The reintegration process for demobilized FARC fighters in Colombia’s Eastern Plains is under threat by ex-FARC Mafia groups looking to recruit and reassert power in territories historically under rebel control.
On October 16, Juan de Jesús Monroy Ayala, a demobilized member of the now-defunct Revolutionary Armed Forces of Colombia (Fuerzas Armadas Revolucionarias de Colombia – FARC), was shot dead in La Uribe, a municipality in the Meta department. Known to the FARC as Albeiro Suárez, he worked with demobilized fighters on several projects intended to support the reintegration process locally. His bodyguard, a demobilized fighter as well, was also killed.
In the years, months and even days before his murder, Suárez warned Colombia’s Special Jurisdiction for Peace (Jurisdicción Especial para la Paz – JEP) that the security situation faced by demobilized guerrilla combatants in Meta was deteriorating due to the presence of criminal groups in the region.
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Albeiro Suárez had sounded the alarm about disputes over territorial control and criminal economies between two factions of ex-FARC Mafia, criminal groups composed of ex-FARC fighters who are not part of the peace process. One group, which calls itself the Segunda Marquetalia, is helmed by former commander Luciano Marín Arango, alias “Iván Márquez,” who returned to armed conflict in August 2018. The other is the 40th Front, which is aligned with ex-FARC groups led by former commander Miguel Botache Santillana, alias “Gentil Duarte,” who never demobilized after the 2016 peace agreement with the government.
Ten demobilized FARC fighters have been killed in Meta this year. Five of the slayings occurred in La Uribe, the municipality where Albeiro Suárez and his bodyguard were gunned down, according to figures from the Institute of Studies for Development and Peace (Instituto de Estudios para el Desarrollo y la Paz – Indepaz).
Only two demobilized fighters were killed in La Uribe in all of 2019, according to figures presented by the political party now called the FARC. The increase can be explained, in part, by the presence of the ex-FARC Mafia in the area. Although there are no reports of direct clashes between the two groups, it is clear that both are grappling for territorial control.
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Demobilized fighters in Meta are caught between a rock and a hard place: exhorted by their former comrades to return to armed conflict while also under constant threat from them if they resist.
Offers to return may vary depending on the person’s rank. In Meta last year, Márquez and his men were offering a “two to three million pesos base salary and 20 percent of what they would earn, according to region, as a mid-ranking commander,” La Silla Vacía reported.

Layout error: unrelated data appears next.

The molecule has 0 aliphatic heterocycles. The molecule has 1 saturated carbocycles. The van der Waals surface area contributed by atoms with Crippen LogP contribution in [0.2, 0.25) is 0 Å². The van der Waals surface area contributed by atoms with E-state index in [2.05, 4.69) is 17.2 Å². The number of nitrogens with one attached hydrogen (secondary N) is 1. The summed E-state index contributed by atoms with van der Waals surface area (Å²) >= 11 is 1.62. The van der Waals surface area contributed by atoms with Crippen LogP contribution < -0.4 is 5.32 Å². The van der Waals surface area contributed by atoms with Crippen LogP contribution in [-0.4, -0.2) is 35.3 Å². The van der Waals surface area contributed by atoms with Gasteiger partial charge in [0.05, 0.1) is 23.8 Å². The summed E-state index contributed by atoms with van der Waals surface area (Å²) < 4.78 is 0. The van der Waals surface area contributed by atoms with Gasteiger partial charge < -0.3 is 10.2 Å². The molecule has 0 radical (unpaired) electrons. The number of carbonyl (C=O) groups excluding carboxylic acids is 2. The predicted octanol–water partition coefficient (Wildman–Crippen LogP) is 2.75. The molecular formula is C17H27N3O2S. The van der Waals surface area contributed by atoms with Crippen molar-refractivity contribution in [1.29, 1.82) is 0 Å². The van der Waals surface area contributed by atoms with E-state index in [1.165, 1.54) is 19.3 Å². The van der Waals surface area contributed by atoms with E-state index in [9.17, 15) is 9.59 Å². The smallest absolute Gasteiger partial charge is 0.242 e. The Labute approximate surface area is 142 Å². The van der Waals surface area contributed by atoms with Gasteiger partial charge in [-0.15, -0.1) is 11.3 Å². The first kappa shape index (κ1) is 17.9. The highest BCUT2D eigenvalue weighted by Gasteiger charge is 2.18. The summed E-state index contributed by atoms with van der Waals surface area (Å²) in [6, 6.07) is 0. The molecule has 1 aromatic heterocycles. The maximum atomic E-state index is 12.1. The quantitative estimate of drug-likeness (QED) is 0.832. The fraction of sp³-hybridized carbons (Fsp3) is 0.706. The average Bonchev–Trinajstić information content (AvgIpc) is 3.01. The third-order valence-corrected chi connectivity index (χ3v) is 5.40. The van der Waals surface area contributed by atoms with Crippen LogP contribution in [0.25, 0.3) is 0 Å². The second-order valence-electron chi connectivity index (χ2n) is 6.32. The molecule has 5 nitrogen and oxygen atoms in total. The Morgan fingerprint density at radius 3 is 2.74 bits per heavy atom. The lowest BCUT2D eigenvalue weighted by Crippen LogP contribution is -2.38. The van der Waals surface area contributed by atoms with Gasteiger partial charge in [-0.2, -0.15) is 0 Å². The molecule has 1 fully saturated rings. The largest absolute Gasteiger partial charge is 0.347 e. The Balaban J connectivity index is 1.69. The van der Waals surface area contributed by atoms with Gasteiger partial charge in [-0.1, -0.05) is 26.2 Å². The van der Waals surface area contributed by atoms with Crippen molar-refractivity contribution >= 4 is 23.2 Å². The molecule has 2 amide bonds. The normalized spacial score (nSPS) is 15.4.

Reintegration process leaders who oppose such recruitment efforts by the ex-FARC become targets. In 2019, Alexander Parra was murdered in a reintegration camp, known as a Territorial Training and Reincorporation Space (Espacio Territorial de Capacitación y Reincorporación – ETCR) in Mesetas, also in Meta.
The reintegration project led by Albeiro Suárez and the demobilized fighters who have settled in the La Julia village community has come under threat.
The region is of historical importance to the FARC, as the former headquarters for the FARC Secretariat and where longtime spiritual and military commander, Pedro Antonio Marín, alias “Manuel Marulanda,” left ranches and other properties in the hands of straw men. It was also where the Colombian army killed Víctor Julio Suárez Rojas, alias “Mono Jojoy” in 2010.
Today, those lands are in dispute. According to a list handed over to the Attorney General’s Office by the FARC political party in 2017, several properties later became targets for the ex-FARC Mafia.
The Ombudsman’s Office has issued warnings about land claimants being displaced in the La Uribe region since 2018. That same year, before announcing his return to arms alongside Márquez, Henry Castellanos Garzón, alias “Romaña,” had been accused of threatening and displacing residents of the La Ativa community, also in La Uribe.
According to JEP records, Romaña “met with rural farmers in La Ativa, in order to inform them that he had returned to the area for his lands” — lands he’d previously given up as a part of the peace process.